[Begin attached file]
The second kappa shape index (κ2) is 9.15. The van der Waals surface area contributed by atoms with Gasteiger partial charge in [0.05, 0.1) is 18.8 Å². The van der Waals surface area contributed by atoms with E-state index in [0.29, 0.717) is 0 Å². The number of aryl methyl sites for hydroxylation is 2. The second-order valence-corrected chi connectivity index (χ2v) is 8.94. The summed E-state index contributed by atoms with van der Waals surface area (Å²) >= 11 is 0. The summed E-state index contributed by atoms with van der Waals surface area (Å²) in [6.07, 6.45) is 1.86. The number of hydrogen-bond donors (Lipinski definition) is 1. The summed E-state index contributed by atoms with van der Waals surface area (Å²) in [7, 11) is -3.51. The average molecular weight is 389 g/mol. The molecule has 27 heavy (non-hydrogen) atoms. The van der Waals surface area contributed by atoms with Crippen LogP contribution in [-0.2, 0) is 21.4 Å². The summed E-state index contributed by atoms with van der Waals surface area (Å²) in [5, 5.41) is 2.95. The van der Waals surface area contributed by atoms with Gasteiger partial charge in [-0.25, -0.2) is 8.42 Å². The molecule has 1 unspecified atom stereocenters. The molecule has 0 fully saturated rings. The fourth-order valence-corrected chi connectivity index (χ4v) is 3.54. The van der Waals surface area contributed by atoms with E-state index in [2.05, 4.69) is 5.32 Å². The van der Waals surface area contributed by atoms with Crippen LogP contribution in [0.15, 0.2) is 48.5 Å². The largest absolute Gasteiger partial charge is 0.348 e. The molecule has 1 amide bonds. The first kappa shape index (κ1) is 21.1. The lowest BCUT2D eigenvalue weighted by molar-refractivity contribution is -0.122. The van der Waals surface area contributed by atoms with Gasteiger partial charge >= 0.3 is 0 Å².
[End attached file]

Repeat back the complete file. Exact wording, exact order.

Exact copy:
The second kappa shape index (κ2) is 9.15. The van der Waals surface area contributed by atoms with Gasteiger partial charge in [0.05, 0.1) is 18.8 Å². The van der Waals surface area contributed by atoms with E-state index in [0.29, 0.717) is 0 Å². The number of aryl methyl sites for hydroxylation is 2. The second-order valence-corrected chi connectivity index (χ2v) is 8.94. The summed E-state index contributed by atoms with van der Waals surface area (Å²) >= 11 is 0. The summed E-state index contributed by atoms with van der Waals surface area (Å²) in [6.07, 6.45) is 1.86. The number of hydrogen-bond donors (Lipinski definition) is 1. The summed E-state index contributed by atoms with van der Waals surface area (Å²) in [7, 11) is -3.51. The average molecular weight is 389 g/mol. The molecule has 27 heavy (non-hydrogen) atoms. The van der Waals surface area contributed by atoms with Crippen LogP contribution in [-0.2, 0) is 21.4 Å². The summed E-state index contributed by atoms with van der Waals surface area (Å²) in [5, 5.41) is 2.95. The van der Waals surface area contributed by atoms with Gasteiger partial charge in [-0.25, -0.2) is 8.42 Å². The molecule has 1 unspecified atom stereocenters. The molecule has 0 fully saturated rings. The fourth-order valence-corrected chi connectivity index (χ4v) is 3.54. The van der Waals surface area contributed by atoms with E-state index in [2.05, 4.69) is 5.32 Å². The van der Waals surface area contributed by atoms with Crippen LogP contribution in [0.15, 0.2) is 48.5 Å². The largest absolute Gasteiger partial charge is 0.348 e. The molecule has 1 amide bonds. The first kappa shape index (κ1) is 21.1. The lowest BCUT2D eigenvalue weighted by molar-refractivity contribution is -0.122. The van der Waals surface area contributed by atoms with Gasteiger partial charge >= 0.3 is 0 Å².